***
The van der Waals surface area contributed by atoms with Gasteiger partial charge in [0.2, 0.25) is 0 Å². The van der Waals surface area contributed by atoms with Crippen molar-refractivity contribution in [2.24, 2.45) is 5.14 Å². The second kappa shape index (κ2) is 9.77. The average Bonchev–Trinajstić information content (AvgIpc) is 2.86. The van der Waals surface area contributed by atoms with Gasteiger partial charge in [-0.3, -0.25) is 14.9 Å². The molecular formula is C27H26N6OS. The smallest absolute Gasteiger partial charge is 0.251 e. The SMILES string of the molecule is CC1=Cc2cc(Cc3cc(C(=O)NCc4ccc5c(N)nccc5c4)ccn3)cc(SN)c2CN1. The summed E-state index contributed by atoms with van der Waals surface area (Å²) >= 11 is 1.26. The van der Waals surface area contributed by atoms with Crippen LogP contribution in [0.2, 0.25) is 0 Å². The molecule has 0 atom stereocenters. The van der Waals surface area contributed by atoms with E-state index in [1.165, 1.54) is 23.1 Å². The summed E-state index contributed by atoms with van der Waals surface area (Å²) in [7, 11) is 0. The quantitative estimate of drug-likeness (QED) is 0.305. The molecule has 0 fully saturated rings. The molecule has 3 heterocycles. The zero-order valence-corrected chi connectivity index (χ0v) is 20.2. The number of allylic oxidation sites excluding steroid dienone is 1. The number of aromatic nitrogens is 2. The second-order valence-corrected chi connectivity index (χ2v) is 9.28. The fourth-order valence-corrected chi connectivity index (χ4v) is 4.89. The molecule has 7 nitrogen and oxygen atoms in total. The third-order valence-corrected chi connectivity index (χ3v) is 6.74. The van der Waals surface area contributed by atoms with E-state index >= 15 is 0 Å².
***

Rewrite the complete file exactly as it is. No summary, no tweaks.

The van der Waals surface area contributed by atoms with Gasteiger partial charge in [0.2, 0.25) is 0 Å². The van der Waals surface area contributed by atoms with Crippen molar-refractivity contribution in [2.24, 2.45) is 5.14 Å². The second kappa shape index (κ2) is 9.77. The average Bonchev–Trinajstić information content (AvgIpc) is 2.86. The van der Waals surface area contributed by atoms with Gasteiger partial charge in [-0.3, -0.25) is 14.9 Å². The molecular formula is C27H26N6OS. The smallest absolute Gasteiger partial charge is 0.251 e. The SMILES string of the molecule is CC1=Cc2cc(Cc3cc(C(=O)NCc4ccc5c(N)nccc5c4)ccn3)cc(SN)c2CN1. The summed E-state index contributed by atoms with van der Waals surface area (Å²) >= 11 is 1.26. The van der Waals surface area contributed by atoms with Crippen LogP contribution in [0.2, 0.25) is 0 Å². The molecule has 0 atom stereocenters. The van der Waals surface area contributed by atoms with E-state index in [1.165, 1.54) is 23.1 Å². The summed E-state index contributed by atoms with van der Waals surface area (Å²) in [7, 11) is 0. The quantitative estimate of drug-likeness (QED) is 0.305. The molecule has 0 fully saturated rings. The molecule has 3 heterocycles. The zero-order valence-corrected chi connectivity index (χ0v) is 20.2. The number of allylic oxidation sites excluding steroid dienone is 1. The number of aromatic nitrogens is 2. The second-order valence-corrected chi connectivity index (χ2v) is 9.28. The fourth-order valence-corrected chi connectivity index (χ4v) is 4.89. The molecule has 7 nitrogen and oxygen atoms in total. The third-order valence-corrected chi connectivity index (χ3v) is 6.74. The van der Waals surface area contributed by atoms with E-state index >= 15 is 0 Å².